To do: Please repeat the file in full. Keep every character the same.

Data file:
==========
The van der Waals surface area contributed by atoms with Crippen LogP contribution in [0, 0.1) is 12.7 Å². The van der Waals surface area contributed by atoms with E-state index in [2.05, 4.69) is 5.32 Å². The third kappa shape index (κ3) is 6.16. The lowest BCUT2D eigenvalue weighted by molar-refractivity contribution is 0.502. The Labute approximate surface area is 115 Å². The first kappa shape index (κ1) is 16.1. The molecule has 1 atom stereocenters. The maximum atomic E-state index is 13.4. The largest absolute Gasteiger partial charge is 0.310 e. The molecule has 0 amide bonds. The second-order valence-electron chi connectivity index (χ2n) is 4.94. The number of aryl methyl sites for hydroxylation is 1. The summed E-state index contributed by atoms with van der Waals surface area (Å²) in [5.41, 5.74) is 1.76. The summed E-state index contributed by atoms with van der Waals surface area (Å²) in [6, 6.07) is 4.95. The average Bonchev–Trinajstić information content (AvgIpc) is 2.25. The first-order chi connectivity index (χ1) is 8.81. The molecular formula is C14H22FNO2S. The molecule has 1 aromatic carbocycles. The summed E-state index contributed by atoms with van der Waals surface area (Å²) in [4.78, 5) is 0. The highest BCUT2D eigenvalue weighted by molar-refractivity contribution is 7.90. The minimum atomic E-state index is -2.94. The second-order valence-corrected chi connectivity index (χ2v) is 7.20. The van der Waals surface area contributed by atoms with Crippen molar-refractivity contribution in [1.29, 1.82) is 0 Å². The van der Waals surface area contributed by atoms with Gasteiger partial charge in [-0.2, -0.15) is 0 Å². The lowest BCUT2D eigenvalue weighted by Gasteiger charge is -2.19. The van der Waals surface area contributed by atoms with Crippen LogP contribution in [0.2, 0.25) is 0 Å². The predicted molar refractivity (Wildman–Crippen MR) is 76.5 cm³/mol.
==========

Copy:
The van der Waals surface area contributed by atoms with Crippen LogP contribution in [0, 0.1) is 12.7 Å². The van der Waals surface area contributed by atoms with E-state index in [2.05, 4.69) is 5.32 Å². The third kappa shape index (κ3) is 6.16. The lowest BCUT2D eigenvalue weighted by molar-refractivity contribution is 0.502. The Labute approximate surface area is 115 Å². The first kappa shape index (κ1) is 16.1. The molecule has 1 atom stereocenters. The maximum atomic E-state index is 13.4. The largest absolute Gasteiger partial charge is 0.310 e. The molecule has 0 amide bonds. The second-order valence-electron chi connectivity index (χ2n) is 4.94. The number of aryl methyl sites for hydroxylation is 1. The summed E-state index contributed by atoms with van der Waals surface area (Å²) in [5.41, 5.74) is 1.76. The summed E-state index contributed by atoms with van der Waals surface area (Å²) in [6, 6.07) is 4.95. The average Bonchev–Trinajstić information content (AvgIpc) is 2.25. The first-order chi connectivity index (χ1) is 8.81. The molecular formula is C14H22FNO2S. The molecule has 1 aromatic carbocycles. The summed E-state index contributed by atoms with van der Waals surface area (Å²) in [4.78, 5) is 0. The highest BCUT2D eigenvalue weighted by molar-refractivity contribution is 7.90. The minimum atomic E-state index is -2.94. The second-order valence-corrected chi connectivity index (χ2v) is 7.20. The van der Waals surface area contributed by atoms with Crippen molar-refractivity contribution in [1.29, 1.82) is 0 Å². The van der Waals surface area contributed by atoms with Gasteiger partial charge in [-0.2, -0.15) is 0 Å². The lowest BCUT2D eigenvalue weighted by Gasteiger charge is -2.19. The van der Waals surface area contributed by atoms with Crippen LogP contribution in [0.2, 0.25) is 0 Å². The predicted molar refractivity (Wildman–Crippen MR) is 76.5 cm³/mol.